For the second day in a row, a rally was held in support of tenants of 235 Gosford Boulevard, who became displaced following last month's five-alarm fire.

Dozens gathered outside the building on Sunday to voice their frustrations about the underwhelming effort by the landlord, Ronkay Management.

Rally organizers made several demands to the management, including no rent payments till reoccupation, accountability and transparency, stable housing during displacement, and financial support for transportation and food.

They also want the Ontario Fire Marshal to release the official cause of the fire and demanded the city and other local politicians to step up and support the tenants.

The North York highrise has been closed since the Nov. 15 fire that killed one person and injured six others. The building was deemed unsafe in the aftermath of the fire, displacing around 700 people.

Some of the tenants were housed in a shelter set up by the city at York University for two weeks before arrangements were made to transfer those without alternative accommodations to a nearby hotel.

Several attendees of the rally were carrying signs telling the landlord to come and talk to them in person instead of communicating through Facebook.

"Face us, not Facebook," one of the signs read. "Facebook is not enough. Talk to us!" read another.

The management has been updating the residents mainly through a Facebook page.

In a post titled "235 Gosford – Fire restoration status for residents", Ronkay Management said that they are hoping to have residents back in their apartments "sometime in the new year."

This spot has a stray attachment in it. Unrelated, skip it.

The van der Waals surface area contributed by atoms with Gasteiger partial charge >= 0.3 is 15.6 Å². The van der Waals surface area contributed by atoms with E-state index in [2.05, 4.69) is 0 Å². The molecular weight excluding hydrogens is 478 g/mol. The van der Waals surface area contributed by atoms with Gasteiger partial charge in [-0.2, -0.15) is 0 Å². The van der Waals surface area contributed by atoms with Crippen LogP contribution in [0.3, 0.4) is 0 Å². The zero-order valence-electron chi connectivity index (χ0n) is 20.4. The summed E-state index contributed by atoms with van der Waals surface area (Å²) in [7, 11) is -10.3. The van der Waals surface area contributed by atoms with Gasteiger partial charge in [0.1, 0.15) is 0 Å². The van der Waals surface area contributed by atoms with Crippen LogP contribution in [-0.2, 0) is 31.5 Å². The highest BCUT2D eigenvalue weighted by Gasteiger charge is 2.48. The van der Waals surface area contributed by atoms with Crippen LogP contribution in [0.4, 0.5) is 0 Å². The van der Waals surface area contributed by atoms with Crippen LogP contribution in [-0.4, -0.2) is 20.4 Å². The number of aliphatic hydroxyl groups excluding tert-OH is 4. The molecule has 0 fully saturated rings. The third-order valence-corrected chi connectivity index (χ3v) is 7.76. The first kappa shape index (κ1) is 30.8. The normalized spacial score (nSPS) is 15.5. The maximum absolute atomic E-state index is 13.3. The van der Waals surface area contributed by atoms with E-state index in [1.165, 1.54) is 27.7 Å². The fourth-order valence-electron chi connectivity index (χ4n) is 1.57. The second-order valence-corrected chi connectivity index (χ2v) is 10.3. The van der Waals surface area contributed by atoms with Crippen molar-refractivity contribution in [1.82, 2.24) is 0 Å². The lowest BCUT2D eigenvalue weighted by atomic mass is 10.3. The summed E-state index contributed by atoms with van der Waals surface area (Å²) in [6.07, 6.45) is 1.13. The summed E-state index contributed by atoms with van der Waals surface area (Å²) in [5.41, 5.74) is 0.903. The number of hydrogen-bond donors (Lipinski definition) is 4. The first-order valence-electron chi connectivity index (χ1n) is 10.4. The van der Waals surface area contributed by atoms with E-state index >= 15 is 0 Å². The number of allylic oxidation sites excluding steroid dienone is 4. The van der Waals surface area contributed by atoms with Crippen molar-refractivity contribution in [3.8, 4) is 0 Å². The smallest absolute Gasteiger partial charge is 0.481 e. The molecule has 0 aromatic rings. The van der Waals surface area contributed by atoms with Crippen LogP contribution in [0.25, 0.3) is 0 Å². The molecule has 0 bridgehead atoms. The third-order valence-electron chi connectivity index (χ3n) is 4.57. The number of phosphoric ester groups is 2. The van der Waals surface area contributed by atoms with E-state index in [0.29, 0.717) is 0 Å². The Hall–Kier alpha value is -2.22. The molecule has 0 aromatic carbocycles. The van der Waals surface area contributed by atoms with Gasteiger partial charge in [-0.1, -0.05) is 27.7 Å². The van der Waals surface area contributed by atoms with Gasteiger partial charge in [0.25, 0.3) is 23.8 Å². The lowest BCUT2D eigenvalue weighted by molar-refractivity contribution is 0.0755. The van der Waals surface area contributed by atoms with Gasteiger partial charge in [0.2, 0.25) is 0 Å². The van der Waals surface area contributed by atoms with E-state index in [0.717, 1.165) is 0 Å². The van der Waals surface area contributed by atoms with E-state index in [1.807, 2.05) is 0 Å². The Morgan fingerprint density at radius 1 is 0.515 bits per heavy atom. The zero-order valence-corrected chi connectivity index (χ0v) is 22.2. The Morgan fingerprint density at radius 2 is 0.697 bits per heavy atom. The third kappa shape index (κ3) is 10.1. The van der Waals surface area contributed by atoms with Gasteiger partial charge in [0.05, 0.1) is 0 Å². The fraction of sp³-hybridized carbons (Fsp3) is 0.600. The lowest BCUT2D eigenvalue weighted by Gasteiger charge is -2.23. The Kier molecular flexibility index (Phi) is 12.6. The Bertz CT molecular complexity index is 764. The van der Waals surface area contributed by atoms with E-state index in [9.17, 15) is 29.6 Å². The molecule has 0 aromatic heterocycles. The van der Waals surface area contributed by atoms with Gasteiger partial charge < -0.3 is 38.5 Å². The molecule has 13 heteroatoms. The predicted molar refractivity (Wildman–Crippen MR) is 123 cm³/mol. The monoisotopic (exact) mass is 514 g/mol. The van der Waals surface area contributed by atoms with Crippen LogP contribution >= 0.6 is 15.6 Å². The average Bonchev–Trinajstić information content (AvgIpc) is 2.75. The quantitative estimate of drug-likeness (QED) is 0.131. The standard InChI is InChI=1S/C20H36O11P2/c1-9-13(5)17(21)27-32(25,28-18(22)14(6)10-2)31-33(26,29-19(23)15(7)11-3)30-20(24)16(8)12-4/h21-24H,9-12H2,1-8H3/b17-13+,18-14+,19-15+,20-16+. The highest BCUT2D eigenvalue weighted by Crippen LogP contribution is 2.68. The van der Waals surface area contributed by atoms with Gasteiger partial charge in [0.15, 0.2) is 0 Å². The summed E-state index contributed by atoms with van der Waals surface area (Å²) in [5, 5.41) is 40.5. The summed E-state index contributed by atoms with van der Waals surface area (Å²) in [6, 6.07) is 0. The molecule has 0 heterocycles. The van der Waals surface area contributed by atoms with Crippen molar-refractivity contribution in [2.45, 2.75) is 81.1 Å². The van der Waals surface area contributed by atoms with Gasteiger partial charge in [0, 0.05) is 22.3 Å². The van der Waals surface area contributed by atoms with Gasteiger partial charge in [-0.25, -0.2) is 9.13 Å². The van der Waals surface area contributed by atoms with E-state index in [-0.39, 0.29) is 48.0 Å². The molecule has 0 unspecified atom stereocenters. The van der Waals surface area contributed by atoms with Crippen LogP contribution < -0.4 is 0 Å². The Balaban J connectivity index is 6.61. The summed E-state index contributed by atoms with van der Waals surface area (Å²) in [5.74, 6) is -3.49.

"Everyone who has requested housing has been provided with temporary accommodation and those who chose to find their own housing solution have received a transition payment equal to their December rent," the post reads.

Larissa Bablak, a tenant at 235 Gosford who attended the rally, said that the last month has been "confusing."

"It's been really difficult to try to organize what's going to be the next steps," Bablak said, speaking outside of the now-vacant building.

"Trying to make plans for later on is really difficult because you don't know where you can put all your stuff. Where am I going to settle down? When can we start making plans to have a more stable outlook for what's going to happen tomorrow?"

Maija Duncan said this weekend's protests was a way to express the mounting frustration that her fellow tenants feel toward the insufficient action by the landlord.

"We should be able to call them up and get a straight answer," Duncan said.

Another resident who attended the rally said management has not followed through on their responsibility to the tenants. He said the management has not given them any concrete, specific information, especially on when the building could be reoccupied again.

"I hope that maybe the Christmas spirit will take over, and they'll find it in their hearts to actually do the right thing for the people here."